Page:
The pandemic is not over. It is still taking its toll on human lives and the economy. In some countries, the deadly pathogen remains highly active. It is infecting more than a hundred thousand people and claiming between 800 and 1000 lives a day in each of these countries.
However, in some countries, particularly in Asia and Africa, the virus is less virulent, at least, for now, thus, offering a scope to pick up life anew.
Bangladesh is lucky to be one of those. A second wave of the disease in the coming winter is feared. Yet normalcy has returned to a large extent in the people's lives.
As far as the start of the economic activities is concerned, there exists a mixed trend. Since the lifting of the restrictions in early May, the economic activities have gathered pace, but far short of the normal level. The pace of picking up business activities in some areas of the economy is faster than many others, depending on the demand for goods and services.
The results of a recent survey carried out jointly by the South Asian Network for Economic Modelling (SANEM) and the Asia Foundation (AF) might help in assessing the situation concerning the state of economic recovery during the 'post-holiday' phase. The survey conducted in two phases in July and October covered 805 large, medium, small and micro enterprises in the manufacturing and services sectors.
Though the survey has covered a small number of enterprises, it is representative in nature. It finds the strong recovery of all types of enterprises in the 'post-Covid' period to be very limited, around 4.0 per cent of the enterprises surveyed. However, there are reasons to be optimistic as around 41 per cent of the enterprises reported modest recovery. Here, large enterprises have done better. Nearly 54 per cent of them have achieved a modest recovery.
The situation with the small and micro enterprises, however, is a bit frustrating. According to the SANEM-AF survey, 33 per cent of them have failed to record any sort of recovery and another 31 per cent have made a weak recovery. Half of the medium-scale enterprises have recorded strong to moderate recovery since the resumption of economic activities.
There is no denying that the pandemic is still there. The infection rate is still between 12 per cent and 13 per cent and some people are dying of the disease daily. So, there exists a sort of uneasiness everywhere. Everybody is eagerly waiting for an effective vaccine to arrive.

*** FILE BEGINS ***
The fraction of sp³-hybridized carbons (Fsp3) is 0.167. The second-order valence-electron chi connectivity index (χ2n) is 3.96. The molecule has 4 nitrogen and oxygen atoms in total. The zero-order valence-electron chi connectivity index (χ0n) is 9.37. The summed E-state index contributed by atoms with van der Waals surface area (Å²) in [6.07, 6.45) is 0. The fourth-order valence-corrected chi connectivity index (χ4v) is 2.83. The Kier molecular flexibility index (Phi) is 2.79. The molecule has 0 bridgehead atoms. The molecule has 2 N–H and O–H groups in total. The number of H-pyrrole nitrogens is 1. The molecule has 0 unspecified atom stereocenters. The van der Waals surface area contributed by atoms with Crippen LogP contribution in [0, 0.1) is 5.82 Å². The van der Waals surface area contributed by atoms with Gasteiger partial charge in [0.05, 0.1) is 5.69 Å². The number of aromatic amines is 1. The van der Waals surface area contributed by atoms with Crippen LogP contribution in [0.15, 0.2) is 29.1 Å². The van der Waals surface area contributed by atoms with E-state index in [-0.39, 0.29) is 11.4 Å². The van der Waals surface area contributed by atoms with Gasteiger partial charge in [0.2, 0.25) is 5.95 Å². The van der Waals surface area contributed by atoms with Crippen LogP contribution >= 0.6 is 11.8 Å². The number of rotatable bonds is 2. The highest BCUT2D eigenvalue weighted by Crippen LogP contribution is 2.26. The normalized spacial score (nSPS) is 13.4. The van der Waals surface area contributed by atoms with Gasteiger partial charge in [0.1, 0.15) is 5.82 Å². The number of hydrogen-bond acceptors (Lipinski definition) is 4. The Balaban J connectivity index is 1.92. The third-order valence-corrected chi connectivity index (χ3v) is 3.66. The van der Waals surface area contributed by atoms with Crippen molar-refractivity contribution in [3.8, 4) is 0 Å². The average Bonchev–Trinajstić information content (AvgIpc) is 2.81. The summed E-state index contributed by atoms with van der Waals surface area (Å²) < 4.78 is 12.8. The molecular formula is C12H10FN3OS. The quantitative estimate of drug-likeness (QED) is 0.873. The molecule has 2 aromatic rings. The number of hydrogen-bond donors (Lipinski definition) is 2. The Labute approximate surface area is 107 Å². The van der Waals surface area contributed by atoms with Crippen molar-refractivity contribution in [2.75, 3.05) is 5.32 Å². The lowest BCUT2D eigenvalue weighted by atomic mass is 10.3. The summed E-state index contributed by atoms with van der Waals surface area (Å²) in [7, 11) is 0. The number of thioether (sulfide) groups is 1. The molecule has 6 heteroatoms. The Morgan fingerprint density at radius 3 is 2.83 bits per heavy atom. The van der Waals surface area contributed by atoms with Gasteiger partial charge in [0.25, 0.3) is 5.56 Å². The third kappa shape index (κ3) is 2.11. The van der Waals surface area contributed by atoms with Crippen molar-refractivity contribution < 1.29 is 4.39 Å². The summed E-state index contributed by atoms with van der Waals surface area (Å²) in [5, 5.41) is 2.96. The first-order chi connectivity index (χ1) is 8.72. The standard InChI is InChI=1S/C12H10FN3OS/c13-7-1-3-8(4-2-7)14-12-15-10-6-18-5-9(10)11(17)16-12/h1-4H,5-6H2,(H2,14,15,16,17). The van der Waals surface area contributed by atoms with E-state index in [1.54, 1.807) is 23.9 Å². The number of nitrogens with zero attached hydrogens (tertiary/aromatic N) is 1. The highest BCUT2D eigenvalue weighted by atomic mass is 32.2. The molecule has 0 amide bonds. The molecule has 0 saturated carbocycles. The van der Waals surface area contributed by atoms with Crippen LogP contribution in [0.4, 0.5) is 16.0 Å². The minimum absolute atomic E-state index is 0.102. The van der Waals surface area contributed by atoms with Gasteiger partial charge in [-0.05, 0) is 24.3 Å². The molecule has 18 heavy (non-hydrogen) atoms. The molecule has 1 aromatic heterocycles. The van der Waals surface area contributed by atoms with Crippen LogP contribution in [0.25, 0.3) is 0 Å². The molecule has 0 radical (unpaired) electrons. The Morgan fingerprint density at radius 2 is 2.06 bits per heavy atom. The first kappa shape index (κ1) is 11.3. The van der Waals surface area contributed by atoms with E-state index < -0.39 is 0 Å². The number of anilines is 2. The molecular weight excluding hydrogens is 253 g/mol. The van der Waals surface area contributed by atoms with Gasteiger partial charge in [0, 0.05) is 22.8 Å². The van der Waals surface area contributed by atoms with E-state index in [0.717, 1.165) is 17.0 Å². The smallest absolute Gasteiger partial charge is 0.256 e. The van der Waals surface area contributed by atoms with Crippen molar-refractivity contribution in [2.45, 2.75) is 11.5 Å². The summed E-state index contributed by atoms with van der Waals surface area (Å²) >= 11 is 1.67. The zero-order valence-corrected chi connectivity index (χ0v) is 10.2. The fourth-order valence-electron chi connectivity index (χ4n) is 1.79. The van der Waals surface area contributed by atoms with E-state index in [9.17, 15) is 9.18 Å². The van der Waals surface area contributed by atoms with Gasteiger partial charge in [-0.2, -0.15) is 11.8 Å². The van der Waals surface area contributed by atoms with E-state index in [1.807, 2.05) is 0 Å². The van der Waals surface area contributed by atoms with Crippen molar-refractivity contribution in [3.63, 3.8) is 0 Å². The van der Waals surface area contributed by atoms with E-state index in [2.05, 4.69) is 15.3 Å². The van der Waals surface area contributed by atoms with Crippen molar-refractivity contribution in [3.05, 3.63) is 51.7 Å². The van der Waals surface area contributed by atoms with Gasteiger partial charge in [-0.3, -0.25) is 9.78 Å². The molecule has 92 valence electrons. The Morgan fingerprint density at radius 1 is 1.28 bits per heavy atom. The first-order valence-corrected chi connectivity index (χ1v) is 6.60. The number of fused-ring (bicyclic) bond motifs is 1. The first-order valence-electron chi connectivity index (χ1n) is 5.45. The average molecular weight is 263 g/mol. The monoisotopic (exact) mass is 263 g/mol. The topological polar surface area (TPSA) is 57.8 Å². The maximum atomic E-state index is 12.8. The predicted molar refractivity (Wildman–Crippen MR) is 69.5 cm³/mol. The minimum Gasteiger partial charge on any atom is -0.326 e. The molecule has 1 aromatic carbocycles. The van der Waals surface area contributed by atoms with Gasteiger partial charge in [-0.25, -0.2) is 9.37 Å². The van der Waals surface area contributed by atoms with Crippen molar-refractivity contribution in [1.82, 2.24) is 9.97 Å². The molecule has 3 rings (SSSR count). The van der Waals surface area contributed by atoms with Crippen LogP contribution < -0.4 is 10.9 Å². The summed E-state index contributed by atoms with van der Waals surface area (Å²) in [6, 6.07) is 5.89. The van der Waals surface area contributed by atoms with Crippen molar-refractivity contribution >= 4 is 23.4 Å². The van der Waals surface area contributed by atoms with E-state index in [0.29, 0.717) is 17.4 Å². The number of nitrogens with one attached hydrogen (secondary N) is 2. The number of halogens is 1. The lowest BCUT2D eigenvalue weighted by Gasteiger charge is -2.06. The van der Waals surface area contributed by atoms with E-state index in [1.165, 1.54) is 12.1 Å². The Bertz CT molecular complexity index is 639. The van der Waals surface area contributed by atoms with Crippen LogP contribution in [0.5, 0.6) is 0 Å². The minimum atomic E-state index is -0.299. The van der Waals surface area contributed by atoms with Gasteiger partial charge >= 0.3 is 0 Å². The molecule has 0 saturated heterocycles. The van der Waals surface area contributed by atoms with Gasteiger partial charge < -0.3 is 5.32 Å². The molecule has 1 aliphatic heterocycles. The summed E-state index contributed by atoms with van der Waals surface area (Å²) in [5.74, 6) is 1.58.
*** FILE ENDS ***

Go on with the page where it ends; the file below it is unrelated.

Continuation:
Health reasons aside, the financial loss remains a key factor that has hurt businesses, small or big, most. Most of them are finding it difficult to recoup the losses that the pandemic has caused. Naturally, the large enterprises have greater ability to cope with an adverse situation, compared with the micro, small and medium enterprises (MSMEs).
Thousands of small and micro enterprises, in particular, failing to withstand the onslaught of the pandemic, have gone out of business. The possibility of their making a return appears remote. Many others are also waiting to follow suit.
In such a situation, the availability of financial support for all types of enterprises is of utmost importance. The government has been prompt in offering that. During April and May, the government put in place stimulus packages worth over one trillion taka. The loan packages meant for various sectors of the economy and micro-level professionals and farmers carry reduced interest rates.
However, the disbursement of loans under various packages has not been even. Some sectors got more, some others less. In this case, MSMEs are the most affected. Most of the stimulus package for large enterprises is exhausted. The export-oriented apparel units have got more than what was originally allocated. On receipt of the request from the industry leaders, the government increased its original package by Tk 30 billion to Tk 80 billion to pay the wages of the RMG workers. Recently, the RMG industry has sought a few more concessions in the matters of bank loan repayment.
Disbursement of loans under the stimulus package by banks among the MSMEs is rather dismal. The rate of disbursement until September last was less than one-third of the fund earmarked for them. The policymakers have asked the banks to beef up the disbursement, but there are certain bottlenecks.
Traditionally, the banks are not particularly enthusiastic about lending to micro and small businesses. The offering of collateral against loans is a problem, no doubt. What, however, is a major barrier, in this case, is the attitude of the banks. In such a situation, the MSMEs do usually borrow from cooperatives and other informal sources that charge cutthroat rates of interest. Unless and until banks change their attitude to small and micro borrowers, the situation is expected to remain so.
Against this backdrop, there has been a suggestion to offer a new loan package to the MSMEs. Given the huge number of affected MSMEs, such a proposal does deserve proper scrutiny. At the same time, the policymakers should ensure that banks make an aggressive approach towards disbursement of the existing loan package for MSMEs, distressed professionals and farmers.